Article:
Can Mad Cow Disease Reach Our Shores?

In the first report of a three-part series, CBS News correspondent Wyatt Andrews describes efforts to build a US firewall against mad cow disease. The hope is that this country can learn from Europe's mistakes. The sickness has killed more than 80 people, mostly in Britain--a few in France, Ireland, and elsewhere in Europe. Additionally, more than 180,000 animals in Britain have been reported to be infected.

Four years ago in England, Pamela Beyless wore the blank human face of mad cow disease. Her father, Arthur, recalls her regression from confusion, to loss of balance, to total disability.

"She couldn't blink her own eyes," he says.

At the time, the British government played down the mad cow scare, assuring the public that the beef was safe. That's why Arthur Beyless couldn't connect stumbling cows to the brain-eating disease afflicting his daughter.

"Pamela was still Pamela inside, just locked in a body that was destroying her," recalls her father.

Scientists say they think the human form of mad cow disease is contracted by eating tainted beef, and cows get it by eating feed containing the remains of infected cattle.

Tainted feed was exported from Great Britain to Western Europe, where the disease spread.

Today in the United States, it is Linda Detwiler's job to keep the beef safe, and she says she is certain she can do it. She's the chief of the US Department of Agriculture (USDA) task force watching out for mad cow disease, which means she's watching 40 million head of cattle.

Under the US system, any cow showing signs of brain disease gets reported; most get destroyed and their brains are sent to the USDA lab. They've checked 12,000 brains. So far there have been no signs of mad cow disease.

"We have done over a decade of preventive activities, a decade of surveillance with no evidence of the disease, " boasts Detwiler.

Leon Smith, MD is an infectious disease specialist and chief of medicine at St. Michael's Center in Newark, New Jersey. He's more worried about humans than cows. "I think it will be an absolute miracle if we don't have any cases in this country," he says.

Smith points out that science doesn't know exactly what part of the cow harbors mad cow disease--and his concerns are not just for edible beef: English beef by-products like cosmetics and vaccines could be dangerous, too, he says. "Theoretically it can be in gelatin, bovine serum, and other products."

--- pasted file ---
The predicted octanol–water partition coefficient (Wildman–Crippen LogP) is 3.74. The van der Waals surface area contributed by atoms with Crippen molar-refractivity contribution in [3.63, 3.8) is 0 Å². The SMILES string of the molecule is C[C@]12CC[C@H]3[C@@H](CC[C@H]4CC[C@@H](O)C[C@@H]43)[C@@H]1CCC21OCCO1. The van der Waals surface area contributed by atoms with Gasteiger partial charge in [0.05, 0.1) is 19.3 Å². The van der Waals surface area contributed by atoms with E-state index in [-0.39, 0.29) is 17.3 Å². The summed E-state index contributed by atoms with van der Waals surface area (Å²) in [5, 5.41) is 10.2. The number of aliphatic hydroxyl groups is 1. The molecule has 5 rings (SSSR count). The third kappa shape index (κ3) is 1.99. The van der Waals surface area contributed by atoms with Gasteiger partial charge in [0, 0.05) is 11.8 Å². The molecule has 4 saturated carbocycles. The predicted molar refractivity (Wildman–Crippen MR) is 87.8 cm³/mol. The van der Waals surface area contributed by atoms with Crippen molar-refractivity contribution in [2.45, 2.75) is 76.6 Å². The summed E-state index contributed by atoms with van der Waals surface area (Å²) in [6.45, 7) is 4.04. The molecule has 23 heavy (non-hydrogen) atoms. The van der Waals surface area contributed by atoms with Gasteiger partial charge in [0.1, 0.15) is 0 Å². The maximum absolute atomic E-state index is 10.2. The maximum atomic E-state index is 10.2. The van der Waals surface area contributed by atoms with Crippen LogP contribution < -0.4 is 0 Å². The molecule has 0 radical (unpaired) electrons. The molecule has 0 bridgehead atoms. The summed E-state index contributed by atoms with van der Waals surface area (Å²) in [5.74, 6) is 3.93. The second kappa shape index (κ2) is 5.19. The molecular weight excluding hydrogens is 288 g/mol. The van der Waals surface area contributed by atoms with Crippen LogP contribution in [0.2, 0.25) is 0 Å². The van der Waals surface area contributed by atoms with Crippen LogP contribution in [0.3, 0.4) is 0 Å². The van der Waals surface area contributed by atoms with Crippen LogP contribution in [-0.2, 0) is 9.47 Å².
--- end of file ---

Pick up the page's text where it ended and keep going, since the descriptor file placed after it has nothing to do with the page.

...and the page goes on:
Smith says scientists haven't been able to rule out such possibilities because there is no way to test for them.

Despite the effort to erect a US barrier to mad cow disease, there are holes in the wall, and one of them is cattle feed. Here's why: To protect US cattle from eating tainted feed there is supposed to be a label warning farmers when feed contains by-products of animals susceptible to mad cow disease.

That system is broken.

Just last week, 12,000 cattle were isolated in Texas when Purina annonced it had mistakenly put cow remains in a batch of cattle feed. The Food and Drug Administration (FDA) recently reported that more than 700 feed makers were not labeling products as required.

Stephen Sundlof, DVM, MD, of the FDA is asked if that level of compliance was acceptable to him. "No, it's not," he replies

Sundlof, who is the official in charge of protecting feed, says all 700 feed makers are being reinspected, and there have been five recalls of cattle feed. He says, "We can't say for certain that some of this has not been fed to other cattle. That concerns us."

As of today, the infectious agent that actually causes mad cow disease has never been found in US cows or US humans. The beef is safe, the risk of infection small, experts say. But be vigilant, says Arthur Beyless back in England. He's heard most of that before.

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